“Dishes and Dieffenbachia,” Ensign, Sept. 1998, 28
As a young wife having her first dinner party, I wanted everything to be perfect. My sweet mother-in-law helped by lending me her nicest dishes.
The next morning I carefully packed the dishes between towels and placed them in a large dishpan. As I stepped outside that winter day in Star Valley, Wyoming, my feet slipped on some ice. Desperately I clung to the pan, but I stumbled, and the dishes bounced upward. I heard sickening crunches. Lifting the towels, I was horrified to see many of the dishes chipped or cracked.
Sobbing, I drove to the home of my husband’s parents. Mom Haderlie met me with an alarmed expression. “What has happened? Are you all right?” As I wailed my story, her expression softened. She sighed, gently patted my arm, and said, “Oh, I was afraid something bad had happened.”
“But, Mom, these are your good dishes. I’ll pay for them or get you some others.”
“No, you won’t, my dear. That isn’t the way it works.” She calmed me, and I dried my tears. She smiled. “One day someone will need your understanding, and you’ll know just how they feel.”
My mother-in-law’s words have come back to me many times over the years. As our children came along, there was often a need to overlook a spilled glass of milk or a special dish that had slipped from tiny hands. There was even a time when I was vacuuming and noticed several pieces of “ice” on the carpet, then found that my lovely crystal dolphin from Italy was missing. After tears for my broken treasure, my heart ached for my most priceless treasure, the child who had broken this “dish.”
Recently, a young woman at church asked if anyone might be willing to loan some plants for decoration to help a young couple save money on their wedding reception. I was glad to lend her my prettiest plants, including a favorite, my Dieffenbachia, which grew to the ceiling every few years and then was cut back, with the sections that were removed being used to form other plants for gifts.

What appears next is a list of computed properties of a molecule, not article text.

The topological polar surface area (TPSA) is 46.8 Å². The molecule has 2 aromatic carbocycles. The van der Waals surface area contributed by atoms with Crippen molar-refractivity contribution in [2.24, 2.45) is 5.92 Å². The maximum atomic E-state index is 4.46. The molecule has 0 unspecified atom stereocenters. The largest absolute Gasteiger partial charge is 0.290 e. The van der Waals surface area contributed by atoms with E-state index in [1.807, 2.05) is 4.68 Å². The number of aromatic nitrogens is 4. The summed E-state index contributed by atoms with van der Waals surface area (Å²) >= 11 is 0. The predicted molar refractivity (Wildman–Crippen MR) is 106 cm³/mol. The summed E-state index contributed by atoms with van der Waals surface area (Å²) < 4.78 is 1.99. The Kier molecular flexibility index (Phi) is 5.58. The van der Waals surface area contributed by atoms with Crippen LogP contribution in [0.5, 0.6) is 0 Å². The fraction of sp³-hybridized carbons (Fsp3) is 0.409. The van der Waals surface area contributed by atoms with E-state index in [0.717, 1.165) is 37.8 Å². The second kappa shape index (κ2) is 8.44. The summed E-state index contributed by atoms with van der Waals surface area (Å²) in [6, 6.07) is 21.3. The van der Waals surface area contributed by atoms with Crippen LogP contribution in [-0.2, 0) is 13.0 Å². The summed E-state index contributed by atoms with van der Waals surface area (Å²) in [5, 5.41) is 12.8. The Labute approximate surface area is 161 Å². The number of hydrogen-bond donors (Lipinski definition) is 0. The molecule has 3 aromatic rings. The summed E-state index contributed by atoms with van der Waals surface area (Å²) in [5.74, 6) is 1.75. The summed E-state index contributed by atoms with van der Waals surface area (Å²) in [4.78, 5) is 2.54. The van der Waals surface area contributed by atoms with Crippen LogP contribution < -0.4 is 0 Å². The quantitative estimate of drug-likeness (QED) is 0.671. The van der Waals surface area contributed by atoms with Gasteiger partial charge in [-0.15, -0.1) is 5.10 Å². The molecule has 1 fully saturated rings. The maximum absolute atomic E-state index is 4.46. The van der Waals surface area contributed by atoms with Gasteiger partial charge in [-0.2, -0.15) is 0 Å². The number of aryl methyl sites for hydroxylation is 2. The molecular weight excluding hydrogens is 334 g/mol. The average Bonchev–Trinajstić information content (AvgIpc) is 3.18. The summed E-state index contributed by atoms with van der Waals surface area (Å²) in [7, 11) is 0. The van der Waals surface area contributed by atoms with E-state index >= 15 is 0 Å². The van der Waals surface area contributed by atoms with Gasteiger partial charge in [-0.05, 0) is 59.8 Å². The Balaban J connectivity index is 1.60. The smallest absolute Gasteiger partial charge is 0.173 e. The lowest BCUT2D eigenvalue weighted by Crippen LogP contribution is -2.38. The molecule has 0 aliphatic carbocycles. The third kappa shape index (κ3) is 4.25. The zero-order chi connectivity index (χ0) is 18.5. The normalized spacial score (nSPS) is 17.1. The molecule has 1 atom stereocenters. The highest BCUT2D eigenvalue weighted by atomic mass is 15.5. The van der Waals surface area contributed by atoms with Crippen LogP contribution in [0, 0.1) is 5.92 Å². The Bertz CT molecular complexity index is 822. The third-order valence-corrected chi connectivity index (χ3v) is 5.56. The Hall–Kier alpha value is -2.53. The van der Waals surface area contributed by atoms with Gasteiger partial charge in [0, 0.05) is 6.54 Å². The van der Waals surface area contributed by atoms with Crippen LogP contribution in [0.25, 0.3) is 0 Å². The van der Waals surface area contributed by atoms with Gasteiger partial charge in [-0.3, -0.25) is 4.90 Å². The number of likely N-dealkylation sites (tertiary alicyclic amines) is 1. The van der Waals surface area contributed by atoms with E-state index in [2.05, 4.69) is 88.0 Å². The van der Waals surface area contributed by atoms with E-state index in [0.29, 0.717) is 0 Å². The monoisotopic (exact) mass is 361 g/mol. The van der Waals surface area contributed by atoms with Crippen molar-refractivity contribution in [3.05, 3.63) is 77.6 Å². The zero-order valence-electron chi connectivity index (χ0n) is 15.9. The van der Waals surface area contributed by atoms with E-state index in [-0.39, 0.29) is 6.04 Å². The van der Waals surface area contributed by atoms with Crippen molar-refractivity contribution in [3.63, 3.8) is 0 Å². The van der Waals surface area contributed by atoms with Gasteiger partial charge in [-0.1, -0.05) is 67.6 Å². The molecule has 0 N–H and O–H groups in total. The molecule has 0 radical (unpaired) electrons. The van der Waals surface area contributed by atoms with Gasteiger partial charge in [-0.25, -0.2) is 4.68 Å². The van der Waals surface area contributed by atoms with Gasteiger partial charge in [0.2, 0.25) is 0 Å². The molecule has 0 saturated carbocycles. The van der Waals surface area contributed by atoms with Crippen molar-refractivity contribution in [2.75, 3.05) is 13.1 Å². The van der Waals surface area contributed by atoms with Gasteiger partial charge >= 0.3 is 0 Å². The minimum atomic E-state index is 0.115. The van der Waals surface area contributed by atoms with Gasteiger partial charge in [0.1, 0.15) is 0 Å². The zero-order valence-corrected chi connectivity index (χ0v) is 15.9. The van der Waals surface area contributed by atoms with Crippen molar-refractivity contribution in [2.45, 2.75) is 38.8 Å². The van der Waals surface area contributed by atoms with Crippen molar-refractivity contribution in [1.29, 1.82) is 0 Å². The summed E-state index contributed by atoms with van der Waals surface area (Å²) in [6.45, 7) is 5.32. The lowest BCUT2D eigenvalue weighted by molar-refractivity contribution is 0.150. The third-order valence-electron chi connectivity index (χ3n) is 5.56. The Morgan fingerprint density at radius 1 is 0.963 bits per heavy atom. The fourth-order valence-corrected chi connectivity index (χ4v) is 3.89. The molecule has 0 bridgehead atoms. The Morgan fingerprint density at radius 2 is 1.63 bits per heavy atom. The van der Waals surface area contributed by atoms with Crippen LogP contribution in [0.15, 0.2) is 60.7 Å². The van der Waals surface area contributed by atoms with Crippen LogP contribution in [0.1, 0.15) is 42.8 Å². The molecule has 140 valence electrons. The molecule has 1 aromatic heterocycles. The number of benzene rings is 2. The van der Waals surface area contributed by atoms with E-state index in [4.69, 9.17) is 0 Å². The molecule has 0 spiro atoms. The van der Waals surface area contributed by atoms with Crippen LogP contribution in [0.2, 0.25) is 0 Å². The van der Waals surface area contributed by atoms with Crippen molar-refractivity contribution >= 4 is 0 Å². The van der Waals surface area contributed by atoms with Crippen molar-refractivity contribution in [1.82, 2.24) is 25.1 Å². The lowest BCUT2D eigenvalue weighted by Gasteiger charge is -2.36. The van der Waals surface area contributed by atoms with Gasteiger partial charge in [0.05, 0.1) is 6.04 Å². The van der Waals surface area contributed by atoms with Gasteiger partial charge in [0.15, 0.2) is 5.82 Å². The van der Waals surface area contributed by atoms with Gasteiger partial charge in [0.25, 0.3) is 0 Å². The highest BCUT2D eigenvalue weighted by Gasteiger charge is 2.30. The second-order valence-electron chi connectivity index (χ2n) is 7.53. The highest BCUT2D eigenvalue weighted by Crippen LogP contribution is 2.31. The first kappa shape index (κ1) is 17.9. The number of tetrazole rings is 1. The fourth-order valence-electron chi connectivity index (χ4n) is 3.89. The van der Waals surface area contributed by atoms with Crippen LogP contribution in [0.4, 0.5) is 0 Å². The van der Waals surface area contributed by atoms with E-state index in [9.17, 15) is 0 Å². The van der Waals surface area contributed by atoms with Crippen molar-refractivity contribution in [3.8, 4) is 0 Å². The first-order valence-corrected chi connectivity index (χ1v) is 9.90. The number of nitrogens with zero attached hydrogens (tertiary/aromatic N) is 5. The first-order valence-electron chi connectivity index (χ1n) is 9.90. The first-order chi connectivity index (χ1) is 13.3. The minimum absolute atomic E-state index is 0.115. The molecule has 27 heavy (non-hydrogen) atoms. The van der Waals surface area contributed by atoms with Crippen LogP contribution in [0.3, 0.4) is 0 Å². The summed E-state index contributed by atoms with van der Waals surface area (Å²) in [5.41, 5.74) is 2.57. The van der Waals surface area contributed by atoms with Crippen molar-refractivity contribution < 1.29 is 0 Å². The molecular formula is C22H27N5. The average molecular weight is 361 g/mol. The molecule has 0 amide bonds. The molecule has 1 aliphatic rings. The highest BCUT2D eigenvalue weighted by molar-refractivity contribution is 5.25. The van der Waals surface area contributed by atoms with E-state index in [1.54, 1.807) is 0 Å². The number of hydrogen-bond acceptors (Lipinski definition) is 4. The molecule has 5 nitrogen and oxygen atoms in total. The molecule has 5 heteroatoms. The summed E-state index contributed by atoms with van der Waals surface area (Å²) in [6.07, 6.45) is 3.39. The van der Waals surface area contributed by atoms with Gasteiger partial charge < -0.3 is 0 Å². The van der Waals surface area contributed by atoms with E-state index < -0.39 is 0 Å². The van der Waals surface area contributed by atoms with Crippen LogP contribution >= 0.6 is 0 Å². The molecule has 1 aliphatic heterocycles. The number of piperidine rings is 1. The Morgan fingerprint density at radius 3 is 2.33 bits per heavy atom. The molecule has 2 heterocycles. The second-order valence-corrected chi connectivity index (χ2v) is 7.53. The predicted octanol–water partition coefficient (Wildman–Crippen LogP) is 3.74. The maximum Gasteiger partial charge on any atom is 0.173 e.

I wasn’t home when the plants were returned. I was dismayed when I saw the Dieffenbachia. All the leaves were withered, hanging flat against the cane. The embarrassed young groom had explained to my husband that the tall plant had been forgotten in the back of his car and had sat in the hot sun all day.
Sadly I cut off all the withered leaves, leaving only the cane. I set it in a corner, unable to bear throwing out my pet plant.
The next Sunday at church, the young bride came to me in the foyer, apologizing profusely. “I’m so sorry. I’ll pay you for it or get you another one,” she said, and I remembered my own words to Mom Haderlie.
“No, you won’t,” I replied firmly.
The young woman looked alarmed.
I shared with her my broken-dishes experience of 44 years earlier, and added: “You’ll need to forgive someone’s mistake somewhere down the road; then you’ll remember the plant.”
She smiled gratefully.
I continued to water the lone cane of my Dieffenbachia, not wanting to give up on it, and one day I noticed with delight a leaf beginning to form. Now it has three, and I smile every time I see it. Like my lesson from Mom Haderlie, it is a source of continuing growth.